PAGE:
The issue here is that the Clippers can't send Jamal Crawford back to Miami--it negates the point of the trade for the Heat. They want to shed money, meaning the Clippers need to find a way to take back a package while sending no salary back. One oft-discussed way to do this would be a trade for Brendan Haywood's contract, which is fully non-guaranteed until August 1st. If J.R. Smith bolts from Cleveland, Crawford is a targeted replacement, and Haywood's contract is exactly what Miami needs in return for some of the guys they're looking to dump. In order to get Haywood, the Clippers would need to trade all four of their expendable pieces (Crawford, Wilcox, Hudson, and Hamilton), which could be a problem given Lester Hudson's contract situation. If Hudson wasn't waived yesterday, his contract is now guaranteed, making him less appealing in a trade. If he was waived, the Clippers can't put together enough outgoing salary to bring in Haywood's contract without including another free agent (Dahntay Jones, Hedo Turkoglu, etc) in a S&T. Any player given such a deal would have to be given a three-year contract, but it can be for the minimum and the final two season can be non-guaranteed.
The reason why two separate trades (one to get Haywood, one flipping him to Miami) is ideal is because salary matching works as a percentage of outgoing salary. By putting together all four players listed above, the Clippers can bring back about $11.81 million. Haywood's $10.5 million fits into that. Then, by sending out Haywood, the Clippers can bring back $13.225 million. However, if Hudson's situation makes it impossible for the Clippers to complete two separate trades, they can always orchestrate a single three-team deal by taking back a lower salary number than they would in separate consecutive deals.
By sending out Crawford, Wilcox, and Hamilton, the Clippers can bring back $9.9 million in salary in a three-team trade that sends the Clippers players to Cleveland and Haywood's contract to Miami. This would make landing both McRoberts and Andersen impossible, but the Clippers could still pursue either of the two big men along with Mario Chalmers. Chalmers brings two rings' worth of experience as well as solid NBA point guard skills, giving the Clippers valuable depth on an expiring deal. He is the third point guard option the Clippers need and would probably find himself in a smaller role than he's ever had before. McRoberts and Andersen are both options as a third big. Andersen is of course famous for his bizarre tattoos and haircuts, as well as his "birdman" stunt on the court. He blocks shots at a high rate but doesn't have much range or versatility offensively and would only be a stopgap as a 37-year-old on an expiring deal.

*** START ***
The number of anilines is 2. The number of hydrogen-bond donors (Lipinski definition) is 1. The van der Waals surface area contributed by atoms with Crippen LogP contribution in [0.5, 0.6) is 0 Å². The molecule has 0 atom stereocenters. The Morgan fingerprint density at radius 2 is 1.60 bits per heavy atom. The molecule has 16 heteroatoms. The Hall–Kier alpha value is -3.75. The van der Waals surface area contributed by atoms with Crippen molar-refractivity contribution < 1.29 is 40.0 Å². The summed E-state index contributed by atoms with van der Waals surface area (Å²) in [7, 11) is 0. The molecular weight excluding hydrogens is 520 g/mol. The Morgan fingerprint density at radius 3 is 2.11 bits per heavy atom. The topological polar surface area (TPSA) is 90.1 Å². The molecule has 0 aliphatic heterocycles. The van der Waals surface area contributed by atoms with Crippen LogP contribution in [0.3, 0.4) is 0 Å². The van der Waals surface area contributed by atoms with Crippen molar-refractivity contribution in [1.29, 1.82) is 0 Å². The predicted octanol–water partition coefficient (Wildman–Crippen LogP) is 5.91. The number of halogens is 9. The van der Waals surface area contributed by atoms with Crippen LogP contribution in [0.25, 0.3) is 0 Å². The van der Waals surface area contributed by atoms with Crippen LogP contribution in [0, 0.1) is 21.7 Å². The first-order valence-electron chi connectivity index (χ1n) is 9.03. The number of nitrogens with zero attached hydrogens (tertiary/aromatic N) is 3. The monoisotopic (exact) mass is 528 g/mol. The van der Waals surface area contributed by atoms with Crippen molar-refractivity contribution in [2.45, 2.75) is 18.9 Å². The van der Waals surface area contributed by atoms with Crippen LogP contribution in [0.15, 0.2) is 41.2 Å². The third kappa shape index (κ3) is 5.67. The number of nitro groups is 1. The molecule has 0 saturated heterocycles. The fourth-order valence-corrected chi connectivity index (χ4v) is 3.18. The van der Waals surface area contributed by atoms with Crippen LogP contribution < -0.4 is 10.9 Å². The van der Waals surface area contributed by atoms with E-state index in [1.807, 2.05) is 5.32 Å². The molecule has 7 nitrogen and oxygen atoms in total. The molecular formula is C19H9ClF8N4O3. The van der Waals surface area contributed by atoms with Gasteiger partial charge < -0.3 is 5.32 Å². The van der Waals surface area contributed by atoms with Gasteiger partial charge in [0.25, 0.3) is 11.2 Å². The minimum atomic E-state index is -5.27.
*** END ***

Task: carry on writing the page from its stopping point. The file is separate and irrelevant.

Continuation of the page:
McRoberts, on the other hand, would be an eerie reminder of the recently-traded Spencer Hawes, as a stretch big who is a versatile passer. He only played 17 games last season, which is worrisome, but his career 35% from deep and 4 assists per 36 are valuable. At 28 years old, he has two years left on his contract at $5.5 and $5.8 million before a $6 million player option.
The other way to orchestrate landing one of the Heat big men along with Crawford is by finding an alternate third team to Cleveland. If one of the many teams left with cap space can be persuaded to take on Crawford's expiring deal, either because he fits well as a reserve scorer and high-character veteran for their youth players, or because his paycheck is worth taking on CJ Wilcox (and other potential sweetener from Miami), then they can facilitate a trade to land the Clippers the players they need. Instead of receiving a large, non-guaranteed contract to cut like Cleveland can give them, Miami would instead take back the rights to some long-forgotten international pick (the Clippers own the rights to Serhiy Lishchuk, the 49th overall pick in 2004) as the Clippers' players were absorbed into the third team's cap room.
I would love to see the name Serhiy Lishchuk in some Woj tweet as a part of a Clippers trade this summer. I don't know why, but it would just make my day.
Thanks to everyone who contributed to our conversation on potential trade targets. Keep the discussion going!